Franklin Patterson Hall, East Lecture Hall


    How Green is Hampshire Really?
    • Michael Klare, Five College professor of peace and world security studies, and director of the Five College Program in Peace and World Security Studies
    • Steve Roof, associate professor of earth and environmental science
    • Jonathan Wright 70F, owner and president, Wright Builders, Inc.
    Hampshire is number 10 in the Sierra Club Magazine’s top 20 of the “coolest” schools selected for their efforts to stop global warming, make a difference to the planet, and operate sustainably.” Professors Klare and Roof will talk about environmental initiatives at the College.
    Franklin Patterson Hall, West Lecture Hall


    Farm Center Tour
    The Farm Center, which has been in operation for over 30 years, is now producing organic food as well as providing education to the Hampshire public. With a large vegetable CSA; animals, including rare breed dairy cows, poultry, and bees; maple syrup; summer farm camp; and more; the farm is a busy place. Come visit and see how Hampshire College uses its land resource.
    Farm Center

 


Open Swim in the Robert Crown Center Pool
2-5 p.m.


From Sourcing Local Ingredients to Enjoying the Fruits of Your Labor

  • Sarah Klein 88F, chef

Advance sign-up and “lab fee” required.
3-5 p.m., Dakin Kitchen

SESSION V, 3:30–5:00 p.m.

    Farm Out! A Discourse on the Tyrannies of Wilderness, Agriculture, and the American Mind

    We see the Farm Center as a way to integrate agriculture into the liberal arts. College-educated students who know their Shakespeare but have no idea about where their food comes from are not educated. In our work at Wolf Park (near Chicago), we do the same thing--conservation (restoration of wolves) clashes with food production (livestock). How should an intelligent person vote on the issue? Some might see college students growing tomatoes as important, but that is not the only point of our Farm Center.
    Franklin Patterson Hall, West Lecture Hall



    Green Campus Tour
    Several recent Hampshire building projects epitomize the College’s commitment to sustainability, including the LEED Gold-certified Ken Burns Wing of the Jerome Liebling Center for Film, Photography, and Video; the 36 kW solar voltaic array atop the Charles R. and Polly Longsworth Arts Village; and the completion of the new Enfield Solar Greenhouse. Tour these projects and learn about some of the College’s hopes for future green projects.
    Meet at the Franklin Patterson Hall, Lobby

Reunion Receptions
Join your classmates for wine and cheese and conversation.
The Reunion Receptions have been moved. Alums will have an invitation with details in their folders.
5:30-7:00 p.m.


Dinner and Dancing
Keynote Speech: Cheap Food is Neither

7 p.m., Dining Commons (bar opens at 6 p.m.)

SUNDAY

 


Registration and Check Out
8 a.m.-1 p.m., Franklin Patterson Hall, Lobby


Breakfast
8-10 a.m., Dining Commons


Renewable Energy, Art, and Design

Advance sign-up and “lab fee” required.
9:30 a.m.-Noon, Lemelson Center for Design, Studio Classroom

SESSION VI, 10:30 a.m.-Noon

    Tour the Greenwich Forest Garden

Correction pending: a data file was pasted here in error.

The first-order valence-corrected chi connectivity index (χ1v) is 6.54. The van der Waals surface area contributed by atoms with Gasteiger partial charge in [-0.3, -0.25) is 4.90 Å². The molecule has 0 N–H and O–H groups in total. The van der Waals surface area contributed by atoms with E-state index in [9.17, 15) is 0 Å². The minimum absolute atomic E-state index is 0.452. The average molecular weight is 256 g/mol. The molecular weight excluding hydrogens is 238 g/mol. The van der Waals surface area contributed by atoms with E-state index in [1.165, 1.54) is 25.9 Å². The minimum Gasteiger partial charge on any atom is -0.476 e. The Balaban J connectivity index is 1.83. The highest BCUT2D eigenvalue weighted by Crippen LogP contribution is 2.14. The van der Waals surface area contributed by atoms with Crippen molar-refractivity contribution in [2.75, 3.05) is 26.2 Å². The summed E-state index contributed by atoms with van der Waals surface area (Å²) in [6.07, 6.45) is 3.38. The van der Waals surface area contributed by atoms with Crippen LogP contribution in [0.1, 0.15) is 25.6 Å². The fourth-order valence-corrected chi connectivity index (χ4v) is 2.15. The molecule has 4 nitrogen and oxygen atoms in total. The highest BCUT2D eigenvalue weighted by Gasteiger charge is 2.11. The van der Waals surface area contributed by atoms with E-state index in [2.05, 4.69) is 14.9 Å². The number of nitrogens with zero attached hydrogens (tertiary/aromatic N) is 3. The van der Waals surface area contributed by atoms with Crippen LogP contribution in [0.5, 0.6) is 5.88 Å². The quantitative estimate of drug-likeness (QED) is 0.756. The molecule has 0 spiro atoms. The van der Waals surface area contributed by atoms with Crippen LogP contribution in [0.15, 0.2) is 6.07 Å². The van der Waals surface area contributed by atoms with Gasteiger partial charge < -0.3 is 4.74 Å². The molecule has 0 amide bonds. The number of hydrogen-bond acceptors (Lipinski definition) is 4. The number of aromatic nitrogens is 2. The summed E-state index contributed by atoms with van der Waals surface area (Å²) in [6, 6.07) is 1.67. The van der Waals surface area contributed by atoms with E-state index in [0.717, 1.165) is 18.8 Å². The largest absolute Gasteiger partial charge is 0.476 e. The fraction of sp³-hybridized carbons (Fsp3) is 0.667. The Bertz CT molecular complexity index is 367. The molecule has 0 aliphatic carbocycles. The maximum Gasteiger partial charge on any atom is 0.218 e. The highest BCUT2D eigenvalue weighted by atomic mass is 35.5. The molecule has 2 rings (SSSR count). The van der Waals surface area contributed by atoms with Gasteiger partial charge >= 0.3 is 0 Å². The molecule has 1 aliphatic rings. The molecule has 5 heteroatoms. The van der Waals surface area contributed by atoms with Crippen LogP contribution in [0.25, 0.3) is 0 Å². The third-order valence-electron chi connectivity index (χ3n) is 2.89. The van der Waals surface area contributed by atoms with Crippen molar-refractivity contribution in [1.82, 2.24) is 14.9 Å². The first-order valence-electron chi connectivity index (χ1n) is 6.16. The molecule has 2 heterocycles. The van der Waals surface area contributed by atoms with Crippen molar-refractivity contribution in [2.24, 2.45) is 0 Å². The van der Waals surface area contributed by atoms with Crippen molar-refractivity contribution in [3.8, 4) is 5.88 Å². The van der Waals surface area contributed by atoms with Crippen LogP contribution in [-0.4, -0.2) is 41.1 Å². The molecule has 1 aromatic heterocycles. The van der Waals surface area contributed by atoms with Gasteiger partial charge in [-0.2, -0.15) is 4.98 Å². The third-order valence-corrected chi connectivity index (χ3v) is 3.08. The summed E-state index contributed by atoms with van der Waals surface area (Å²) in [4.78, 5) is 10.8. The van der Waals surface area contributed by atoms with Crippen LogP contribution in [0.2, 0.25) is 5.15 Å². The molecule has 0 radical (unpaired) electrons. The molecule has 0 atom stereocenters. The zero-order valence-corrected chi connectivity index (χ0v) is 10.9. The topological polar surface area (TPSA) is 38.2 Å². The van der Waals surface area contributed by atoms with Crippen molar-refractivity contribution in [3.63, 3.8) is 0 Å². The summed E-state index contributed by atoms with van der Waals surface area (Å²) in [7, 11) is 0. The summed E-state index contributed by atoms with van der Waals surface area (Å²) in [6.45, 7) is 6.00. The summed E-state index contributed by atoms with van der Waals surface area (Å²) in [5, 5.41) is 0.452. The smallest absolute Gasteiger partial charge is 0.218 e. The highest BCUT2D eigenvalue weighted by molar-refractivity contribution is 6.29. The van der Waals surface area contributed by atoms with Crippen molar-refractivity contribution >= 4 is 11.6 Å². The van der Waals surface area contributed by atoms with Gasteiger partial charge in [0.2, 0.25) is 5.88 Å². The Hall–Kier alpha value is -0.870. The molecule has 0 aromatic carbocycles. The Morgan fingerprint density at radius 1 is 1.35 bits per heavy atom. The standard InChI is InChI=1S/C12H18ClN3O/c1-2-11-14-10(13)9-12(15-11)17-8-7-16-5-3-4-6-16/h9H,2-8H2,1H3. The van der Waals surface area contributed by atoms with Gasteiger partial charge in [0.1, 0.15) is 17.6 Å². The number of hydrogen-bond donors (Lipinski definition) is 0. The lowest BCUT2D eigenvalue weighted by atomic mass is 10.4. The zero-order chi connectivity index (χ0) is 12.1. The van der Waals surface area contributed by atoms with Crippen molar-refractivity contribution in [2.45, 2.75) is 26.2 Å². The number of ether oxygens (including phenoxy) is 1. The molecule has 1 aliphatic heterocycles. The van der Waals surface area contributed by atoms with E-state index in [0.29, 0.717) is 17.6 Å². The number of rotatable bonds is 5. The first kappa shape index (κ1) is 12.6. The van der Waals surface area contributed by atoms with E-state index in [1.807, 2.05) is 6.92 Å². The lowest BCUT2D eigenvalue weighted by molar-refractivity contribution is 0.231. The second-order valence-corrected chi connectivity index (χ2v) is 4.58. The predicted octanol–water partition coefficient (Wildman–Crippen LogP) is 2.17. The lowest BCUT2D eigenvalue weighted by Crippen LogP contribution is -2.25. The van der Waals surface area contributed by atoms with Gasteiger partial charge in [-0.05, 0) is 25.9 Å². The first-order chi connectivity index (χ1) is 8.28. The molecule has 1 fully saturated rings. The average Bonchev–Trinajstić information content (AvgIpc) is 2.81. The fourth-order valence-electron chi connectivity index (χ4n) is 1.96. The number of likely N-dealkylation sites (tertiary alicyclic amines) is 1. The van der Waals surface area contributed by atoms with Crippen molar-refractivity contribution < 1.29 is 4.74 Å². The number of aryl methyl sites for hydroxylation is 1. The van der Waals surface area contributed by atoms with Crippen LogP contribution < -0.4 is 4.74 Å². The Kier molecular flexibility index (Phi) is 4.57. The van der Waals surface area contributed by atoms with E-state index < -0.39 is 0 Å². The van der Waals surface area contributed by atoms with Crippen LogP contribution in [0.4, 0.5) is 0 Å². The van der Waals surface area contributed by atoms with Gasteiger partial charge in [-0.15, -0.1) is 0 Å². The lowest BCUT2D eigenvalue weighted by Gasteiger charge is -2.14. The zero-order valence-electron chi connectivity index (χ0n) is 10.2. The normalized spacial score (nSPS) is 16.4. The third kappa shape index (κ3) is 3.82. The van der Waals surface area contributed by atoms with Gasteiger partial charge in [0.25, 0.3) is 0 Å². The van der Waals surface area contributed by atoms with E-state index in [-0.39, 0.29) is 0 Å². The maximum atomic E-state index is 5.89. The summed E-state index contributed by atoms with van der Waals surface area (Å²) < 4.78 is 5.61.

• Ned Phillips-Jones 05F, founder and steward of the garden
    What is a food forest? Experience the bio-diversity garden and learn about increasing food security with ecosystem-mimicry agriculture. Greenwich Forest Garden was created in 2009 as a Div III project that now contains over 30 types of fruit crops as well as nut-producing species, medicinal and culinary herbs, and perennial vegetables.
    Greenwich, Donut 1


    Yoga
    • Rebecca A. Klein 97F
    Music and Dance building, Small Studio

 


Lunch
Noon-1:30 p.m., Charles R. and Polly Longsworth Arts Village, Solar Canopy


Off-Campus Tours
Meet at the bus circle, leaving at 1 p.m.


    Australis Aquaculture, Turners Falls
    Josh Goldman 81F is the founder and CEO of Australis Aquaculture, head-quartered in Turners Falls. Australis spearheaded the introduction of Barramundi as a growing culinary trend, and is the world’s largest barramundi producer. The company operates environmentally friendly fish farms in the U.S. and Central Vietnam. Australis’s innovative farming practices address the major environmental challenges facing the fish farming industry and have been broadly recognized. The company’s mission is to help the aquaculture industry reach its potential as a sustainable alternative to diminishing wild fisheries.


    The Kitchen Garden, Sunderland

    Tim Wilcox 01S and his wife, Caroline Pam, run The Kitchen Garden farm where they grow specialty vegetables. Their culinary experiences in France and Italy inform and inspire their products and philosophy. They started farming on a piece of overgrown land cleared by hand behind their house in Hadley. In 2007, they purchased seven acres and moved their farm and their home to Sunderland. The land is divided into half-acre sections to allow different types of crops to be planted, in contrast to the vast fields of sweet corn, parsnips, and potatoes that surround. The field offers many shifting vantage points from which to enjoy the sweeping views of nearby mountains.

Memorial Service for Gai Carpenter
Gai Carpenter, longtime director of library and information services at Hampshire College, community member, and dear friend to many, passed away peacefully on April 2. All are welcome.
Harold Johnson Library Gallery

 
 

© 2014 Hampshire College 893 West Street Amherst, MA 01002 . 413.549.4600